Deutsche Bank has hit the headlines recently, as the US Department of Justice slapped an incredulous fine of USD 14bn on them for mis-selling of mortgage backed securities leading up to the financial crisis in 2008. With the fine being almost as large as the market capitalisation of the bank, fears emerged for it’s very survival. It is the second time Deutsche is in trouble this year. In January, fears for their so-called CoCo bonds sent the share price tumbling.
Chancellor Merkel threatened with no state bail-out, but though the rhetoric was largely perceived as empty words, the game of chicken with the DoJ seems to have worked. The latest news is that the DoJ, maybe afraid of triggering another Lehman moment, did the bailing-out and (completely randomly) reduced the fine substantially by up to USD 10bn. Whatever happens with Deutsche Bank, the episode serves to remind us of the fragility of the global banking system. Almost a decade on from the financial crisis, international finance is still dominated by a dozen or so financial behemoths who can all be included in the infamous too-big-to-fail.
To a free market economist, it is hardly surprising that the banking sector is still massively leveraged, and contagion beyond the sector comes about so easily. Since the 2008 crisis, regulators have tried to treat the symptoms and not the disease ravaging bank balance sheets.
Banking is not special, the same incentives operate here as in any other industry. Equity investors hold an instrument that is comparable to a call option: unlimited upside, limited downside (the stock can only go to zero). Any 1st year finance student knows that a way of increasing the value of a call option is to increase volatility. For the same equity, a larger balance sheet means a more volatile stock price. So the banks leverage up, like any other corporate would. What normally prevents a company from continuously increasing leverage is the increasing price the lender will ask for funds as risk increases. Lenders tend to get nervous if the borrower leverages up and increases volatility – they have no upside from increased volatility, as the return on their investment is the agreed interest rate, no more, but substantial downside as their capital investment is at risk if the borrower defaults. So they demand increasingly higher credit spreads as leverage increases. Eventually the lender stops leveraging up, when the rising cost of funds surpasses the falling marginal return on additional capital investment. Or so it should be. Not so in the financial sector. We all now know that the large banks don’t fail, they are ‘systemically important’ and will be bailed out. And investors have known this for a long time – Too Big To Fail wasn’t invented in 2008. So banks continue to borrow at low spreads, even when leverage goes through the roof. There’s a fundamental lack of disciplining market forces.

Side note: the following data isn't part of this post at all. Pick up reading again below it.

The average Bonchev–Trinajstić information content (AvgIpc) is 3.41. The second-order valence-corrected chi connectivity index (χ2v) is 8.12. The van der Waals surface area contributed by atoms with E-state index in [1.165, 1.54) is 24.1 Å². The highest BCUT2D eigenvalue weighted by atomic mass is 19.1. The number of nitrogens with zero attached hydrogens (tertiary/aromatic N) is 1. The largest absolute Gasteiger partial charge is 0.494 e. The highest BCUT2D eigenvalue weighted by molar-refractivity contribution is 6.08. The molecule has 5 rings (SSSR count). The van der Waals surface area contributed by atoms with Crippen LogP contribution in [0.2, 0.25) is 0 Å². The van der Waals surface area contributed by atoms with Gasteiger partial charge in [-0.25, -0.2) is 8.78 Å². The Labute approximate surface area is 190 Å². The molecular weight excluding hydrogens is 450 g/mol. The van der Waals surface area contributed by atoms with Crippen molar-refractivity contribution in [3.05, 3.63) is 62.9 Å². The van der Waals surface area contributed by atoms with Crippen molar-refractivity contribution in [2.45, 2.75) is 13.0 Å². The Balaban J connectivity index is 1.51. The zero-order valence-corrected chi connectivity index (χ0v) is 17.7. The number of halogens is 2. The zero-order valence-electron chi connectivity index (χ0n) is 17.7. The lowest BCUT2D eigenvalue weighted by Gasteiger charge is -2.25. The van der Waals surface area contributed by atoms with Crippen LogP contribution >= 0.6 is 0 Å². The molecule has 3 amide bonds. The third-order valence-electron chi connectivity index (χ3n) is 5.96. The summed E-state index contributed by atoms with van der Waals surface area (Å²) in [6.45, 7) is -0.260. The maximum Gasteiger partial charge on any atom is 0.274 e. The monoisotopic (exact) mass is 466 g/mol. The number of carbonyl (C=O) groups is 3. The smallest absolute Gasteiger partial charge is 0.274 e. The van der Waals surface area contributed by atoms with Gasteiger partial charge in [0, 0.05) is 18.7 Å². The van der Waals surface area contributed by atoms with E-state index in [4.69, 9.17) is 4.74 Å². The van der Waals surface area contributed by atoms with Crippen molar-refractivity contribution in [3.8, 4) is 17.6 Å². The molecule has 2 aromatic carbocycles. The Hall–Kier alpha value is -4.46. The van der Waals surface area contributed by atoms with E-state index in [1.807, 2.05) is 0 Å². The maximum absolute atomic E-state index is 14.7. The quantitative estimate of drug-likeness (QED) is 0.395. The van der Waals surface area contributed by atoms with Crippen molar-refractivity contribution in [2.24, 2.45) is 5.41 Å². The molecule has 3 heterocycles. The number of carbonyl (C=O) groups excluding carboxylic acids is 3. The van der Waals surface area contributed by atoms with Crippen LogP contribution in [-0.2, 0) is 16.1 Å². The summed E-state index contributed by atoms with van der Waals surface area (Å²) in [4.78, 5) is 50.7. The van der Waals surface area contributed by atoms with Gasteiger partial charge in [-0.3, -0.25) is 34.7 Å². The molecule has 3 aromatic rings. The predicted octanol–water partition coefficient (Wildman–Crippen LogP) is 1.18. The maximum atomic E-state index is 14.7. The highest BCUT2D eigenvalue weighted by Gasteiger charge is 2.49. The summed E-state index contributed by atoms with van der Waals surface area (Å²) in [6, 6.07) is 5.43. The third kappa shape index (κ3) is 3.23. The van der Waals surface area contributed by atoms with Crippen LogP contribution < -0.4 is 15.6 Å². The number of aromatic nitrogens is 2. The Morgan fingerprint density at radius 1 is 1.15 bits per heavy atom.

This is reinforced with the current zero interest rate policy, as the cost of short term borrowing is virtually zero, meaning any investment project with a positive expected return makes sense (banks tend to borrow short term and lend out long term, so just by virtue of a steep yield curve, banks can in principle find an unending supply of profitable investments as long as their credit spreads stay low).
To be fair to regulators, they do recognise that it would be beneficial for debt investors to be incentivised to ‘activism’. Unfortunately, they can’t think of anything better than Contingent Capital (“CoCo’s”, a form of debt that suffers losses in times of financial distress and can be converted to equity) to achieve it. This is the way a statist regulator thinks he can ‘buttress market discipline’: force banks to issue complicated instruments like CoCo’s to at least introduce a modicum of market discipline.
Much more is needed. Removing any and all state support from the banking sector (including depositor guarantees) would lead to a drastic reduction in the size of bank balance sheets and more, but smaller banks. Banks would fail if they made wrong lending decisions, exactly like other businesses fail if they invest foolishly. Depositors would have to vet their bank like they vet any other major decision, currently not guaranteed by the state (a car or a house, for example). To spread the risk, they could have multiple bank accounts. A bank with a risky lending portfolio or high leverage would have to pay higher interests to attract investors and depositors. The market would work as intended.
Out in the real world, regulators can observe what would happen if they decided to collectively resign. Recently, bank credit spreads have been more volatile, responding to distress elsewhere in the market and reflecting fear that bond holders might this time actually suffer losses. The Cyprus experience, when Cypriot banks went bankrupt and were allowed to default on their debt, established precedence for bail-in of bond holders. They could face total wipe-out before tax payers are on the hook.
Unfortunately, the fact that Cypriot banks were allowed to fail does not mean that the financial behemoths of the world run the same risk. Too-big-to-fail has not been abolished. What we are seeing now is that little bit of market discipline at work. Regulators should pay attention and imagine what the world would look like if market forces were truly allowed to work.